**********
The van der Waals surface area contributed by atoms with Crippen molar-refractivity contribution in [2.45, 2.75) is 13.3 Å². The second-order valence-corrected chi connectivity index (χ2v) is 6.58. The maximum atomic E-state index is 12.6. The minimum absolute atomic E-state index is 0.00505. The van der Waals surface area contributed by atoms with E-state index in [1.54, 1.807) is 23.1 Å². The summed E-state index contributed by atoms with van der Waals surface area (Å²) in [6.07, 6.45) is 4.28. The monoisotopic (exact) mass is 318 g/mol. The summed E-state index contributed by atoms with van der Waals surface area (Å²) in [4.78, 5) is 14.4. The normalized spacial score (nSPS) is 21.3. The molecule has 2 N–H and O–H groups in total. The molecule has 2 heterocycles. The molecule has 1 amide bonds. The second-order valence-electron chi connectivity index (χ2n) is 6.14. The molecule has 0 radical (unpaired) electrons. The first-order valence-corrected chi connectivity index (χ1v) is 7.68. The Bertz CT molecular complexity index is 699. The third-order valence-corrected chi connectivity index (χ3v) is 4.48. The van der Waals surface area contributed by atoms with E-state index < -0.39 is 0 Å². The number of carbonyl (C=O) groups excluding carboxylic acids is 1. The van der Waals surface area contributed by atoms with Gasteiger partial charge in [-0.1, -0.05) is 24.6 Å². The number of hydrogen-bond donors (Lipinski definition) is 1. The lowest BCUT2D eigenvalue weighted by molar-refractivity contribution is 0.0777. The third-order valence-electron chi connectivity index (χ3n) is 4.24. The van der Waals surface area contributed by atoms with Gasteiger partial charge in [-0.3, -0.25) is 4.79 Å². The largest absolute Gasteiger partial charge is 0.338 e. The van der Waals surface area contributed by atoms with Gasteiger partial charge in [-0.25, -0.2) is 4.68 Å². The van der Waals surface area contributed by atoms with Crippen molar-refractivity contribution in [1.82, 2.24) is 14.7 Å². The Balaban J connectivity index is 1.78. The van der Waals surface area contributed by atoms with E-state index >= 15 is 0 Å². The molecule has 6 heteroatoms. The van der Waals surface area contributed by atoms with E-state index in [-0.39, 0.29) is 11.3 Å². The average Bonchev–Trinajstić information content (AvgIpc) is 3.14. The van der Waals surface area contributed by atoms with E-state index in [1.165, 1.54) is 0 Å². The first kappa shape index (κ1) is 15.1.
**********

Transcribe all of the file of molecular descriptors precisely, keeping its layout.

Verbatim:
The van der Waals surface area contributed by atoms with Crippen molar-refractivity contribution in [2.45, 2.75) is 13.3 Å². The second-order valence-corrected chi connectivity index (χ2v) is 6.58. The maximum atomic E-state index is 12.6. The minimum absolute atomic E-state index is 0.00505. The van der Waals surface area contributed by atoms with E-state index in [1.54, 1.807) is 23.1 Å². The summed E-state index contributed by atoms with van der Waals surface area (Å²) in [6.07, 6.45) is 4.28. The monoisotopic (exact) mass is 318 g/mol. The summed E-state index contributed by atoms with van der Waals surface area (Å²) in [4.78, 5) is 14.4. The normalized spacial score (nSPS) is 21.3. The molecule has 2 N–H and O–H groups in total. The molecule has 2 heterocycles. The molecule has 1 amide bonds. The second-order valence-electron chi connectivity index (χ2n) is 6.14. The molecule has 0 radical (unpaired) electrons. The first-order valence-corrected chi connectivity index (χ1v) is 7.68. The Bertz CT molecular complexity index is 699. The third-order valence-corrected chi connectivity index (χ3v) is 4.48. The van der Waals surface area contributed by atoms with E-state index < -0.39 is 0 Å². The number of carbonyl (C=O) groups excluding carboxylic acids is 1. The van der Waals surface area contributed by atoms with Gasteiger partial charge in [-0.1, -0.05) is 24.6 Å². The number of hydrogen-bond donors (Lipinski definition) is 1. The lowest BCUT2D eigenvalue weighted by molar-refractivity contribution is 0.0777. The third-order valence-electron chi connectivity index (χ3n) is 4.24. The van der Waals surface area contributed by atoms with Gasteiger partial charge in [-0.3, -0.25) is 4.79 Å². The largest absolute Gasteiger partial charge is 0.338 e. The van der Waals surface area contributed by atoms with Gasteiger partial charge in [-0.25, -0.2) is 4.68 Å². The van der Waals surface area contributed by atoms with Crippen molar-refractivity contribution in [1.82, 2.24) is 14.7 Å². The Balaban J connectivity index is 1.78. The van der Waals surface area contributed by atoms with E-state index >= 15 is 0 Å². The molecule has 6 heteroatoms. The van der Waals surface area contributed by atoms with E-state index in [-0.39, 0.29) is 11.3 Å². The average Bonchev–Trinajstić information content (AvgIpc) is 3.14. The van der Waals surface area contributed by atoms with E-state index in [1.165, 1.54) is 0 Å². The first kappa shape index (κ1) is 15.1.